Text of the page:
A Millstone Around Their Necks

Photo by James BunoanFor decades, the Catholic Diocese of Orange allowed child-raping priests to roam its parishes. For years, it covered up those crimes. For months, it stonewalled victims seeking justice.

Now the second-largest Catholic diocese west of the Mississippi is on the cusp of achieving victory in its notorious sex-abuse scandal.

At press time, sources told the Weekly the Orange diocese will agree this week to pay somewhere between $90 million and $110 million to settle about 87 lawsuits alleging molestation at the hands of church employees. If they're right, it will be the largest diocesan sex-abuse settlement in Catholic Church history. The previous high was set last year by the Archdiocese of Boston, where a judge ordered then-Cardinal Bernard Law to dole out $85 million to 552 victims of pederast priests.

Despite the staggering sum, money was never really at issue. More important for Orange Bishop Tod D. Brown were information and prestige. After nearly two years of talks, the settlement will allow Brown to keep secret what many plaintiffs sought to make public—priests' personnel files. Victims claim those files will prove church complicity in the molestations. And Brown, according to members of his staff who spoke on condition of anonymity, will not offer an in-person apology to the victims of his pedo-priests.

Most of the multimillions are expected to come from the diocese's insurers, the Ordinary Mutual; coincidentally, Brown sits on the company's board. His Excellency will raise the rest from the diocese's extensive holdings and investments—upward of $270 million at the beginning of this year, according to church financial reports.

“We have kept our commitment to the victims of these crimes by remunerating them, with the help of our insurers, at a level that will be, in our view, significant, generous and compassionate,” wrote Father Mike Heher in a confidential Nov. 30 letter to all Orange diocese priests. “For us, it will be very, very costly. But such a settlement would allow us, chastened, to move forward as a diocese.”

“This settlement could've been obtained two years ago, when we started this whole process,” countered a courtroom observer. “There has been absolutely no progress since then. They had sufficient money to fund the settlement then, but they waited and delayed and tried to wear the victims out. Everything else that victims sought was ignored. I'm sorry, [but] that's not okay. Bishop Brown had a responsibility to treat [the molestation victims] as members of the faithful. Instead, they were treated like crap, like human garbage, and no amount of money can make that okay.”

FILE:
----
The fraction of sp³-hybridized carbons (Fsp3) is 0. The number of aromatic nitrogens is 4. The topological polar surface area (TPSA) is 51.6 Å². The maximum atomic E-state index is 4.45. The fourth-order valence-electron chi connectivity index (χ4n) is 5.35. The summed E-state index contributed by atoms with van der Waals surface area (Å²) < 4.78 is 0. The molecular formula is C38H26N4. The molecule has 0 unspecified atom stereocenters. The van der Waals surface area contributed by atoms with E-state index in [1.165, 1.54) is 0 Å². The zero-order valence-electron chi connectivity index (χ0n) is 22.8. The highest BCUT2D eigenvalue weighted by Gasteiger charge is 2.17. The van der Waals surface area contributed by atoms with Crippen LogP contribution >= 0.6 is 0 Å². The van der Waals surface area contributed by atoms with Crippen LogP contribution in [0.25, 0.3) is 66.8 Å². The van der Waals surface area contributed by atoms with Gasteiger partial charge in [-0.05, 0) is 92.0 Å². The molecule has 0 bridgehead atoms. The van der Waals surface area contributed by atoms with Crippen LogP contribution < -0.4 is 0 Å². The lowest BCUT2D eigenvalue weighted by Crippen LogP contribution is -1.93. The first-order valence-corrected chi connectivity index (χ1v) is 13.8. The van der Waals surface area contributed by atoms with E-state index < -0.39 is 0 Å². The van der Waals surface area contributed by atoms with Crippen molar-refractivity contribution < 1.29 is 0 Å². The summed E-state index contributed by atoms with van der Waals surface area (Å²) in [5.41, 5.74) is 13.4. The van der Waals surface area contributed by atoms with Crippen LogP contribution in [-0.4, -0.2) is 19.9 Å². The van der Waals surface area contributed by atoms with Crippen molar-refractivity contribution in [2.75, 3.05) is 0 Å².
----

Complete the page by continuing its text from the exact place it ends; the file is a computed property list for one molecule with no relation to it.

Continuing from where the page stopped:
Talks began in early 2003, when the Orange diocese agreed to closed-door negotiations with lawyers representing sex-abuse victims in order to avert the ignominy of public trials. Church officials promised victims a “swift decision,” but talks dragged on for 18 months and finally collapsed last June, when the Orange diocese lowballed victims. By then, Brown had earned the enmity of Catholic America for purchasing estates and planning to build a $100 million cathedral—all while telling sex-abuse victims there was no money to pay them.

But on Nov. 29 and 30, Los Angeles Superior Court Judge Owen Lee Kwong ordered all individuals with molestation cases pending against the Orange diocese to his Los Angeles courtroom, announcing that both sides were close to a settlement. Lawyers for the victims weren't surprised at the sudden development: they were already prepping to depose witnesses, a roster that included everyone from Brown to former Orange Bishop Norman McFarland and former Orange County GOP chairman Tom Fuentes, who served as the diocese's communications director for 13 years.

“The truth is [the diocese] didn't want anyone to find out what they did,” said John Manly, a Costa Mesa-based attorney representing the majority of the sex-abuse survivors. “If the faithful in the pews knew the truth, they'd run the hierarchy out on a rail.”

Some sex-abuse victims have been adamant in forcing Brown and his retinue to release documents and take the stand. “But you can't tell [all the victims] to pull out of such a huge settlement offer,” said a source familiar with the proceedings. “I'm glad for the victims that this may be over and [the amount] is satisfactory to them, but I'll never be happy about the manner in which all of this was conducted. These people were subject to spin, ridicule and whisper campaigns by Brown and the diocese—they should've never been subject to any of that. If you look at Matthew's gospel, Jesus tells the disciples it would be better for them to tie a millstone around their neck and drown in the sea than to harm a child. I wouldn't want to be Bishop Brown and have to answer for such conduct in the hereafter.”


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